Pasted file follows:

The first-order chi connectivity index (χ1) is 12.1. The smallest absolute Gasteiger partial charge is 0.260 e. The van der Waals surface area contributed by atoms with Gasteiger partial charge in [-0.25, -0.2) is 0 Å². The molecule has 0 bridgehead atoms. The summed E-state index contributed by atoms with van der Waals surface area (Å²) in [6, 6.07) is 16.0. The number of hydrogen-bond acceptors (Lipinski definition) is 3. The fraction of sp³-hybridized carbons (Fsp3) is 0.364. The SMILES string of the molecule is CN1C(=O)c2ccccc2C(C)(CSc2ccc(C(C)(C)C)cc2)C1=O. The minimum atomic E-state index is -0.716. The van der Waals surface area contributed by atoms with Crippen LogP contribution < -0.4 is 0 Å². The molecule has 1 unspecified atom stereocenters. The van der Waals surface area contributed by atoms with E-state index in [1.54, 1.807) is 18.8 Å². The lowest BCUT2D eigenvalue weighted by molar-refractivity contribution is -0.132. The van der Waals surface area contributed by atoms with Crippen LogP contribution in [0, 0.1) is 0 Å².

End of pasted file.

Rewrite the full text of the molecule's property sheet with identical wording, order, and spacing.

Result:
The first-order chi connectivity index (χ1) is 12.1. The smallest absolute Gasteiger partial charge is 0.260 e. The van der Waals surface area contributed by atoms with Gasteiger partial charge in [-0.25, -0.2) is 0 Å². The molecule has 0 bridgehead atoms. The summed E-state index contributed by atoms with van der Waals surface area (Å²) in [6, 6.07) is 16.0. The number of hydrogen-bond acceptors (Lipinski definition) is 3. The fraction of sp³-hybridized carbons (Fsp3) is 0.364. The SMILES string of the molecule is CN1C(=O)c2ccccc2C(C)(CSc2ccc(C(C)(C)C)cc2)C1=O. The minimum atomic E-state index is -0.716. The van der Waals surface area contributed by atoms with Crippen LogP contribution < -0.4 is 0 Å². The molecule has 1 unspecified atom stereocenters. The van der Waals surface area contributed by atoms with E-state index in [1.54, 1.807) is 18.8 Å². The lowest BCUT2D eigenvalue weighted by molar-refractivity contribution is -0.132. The van der Waals surface area contributed by atoms with Crippen LogP contribution in [0, 0.1) is 0 Å².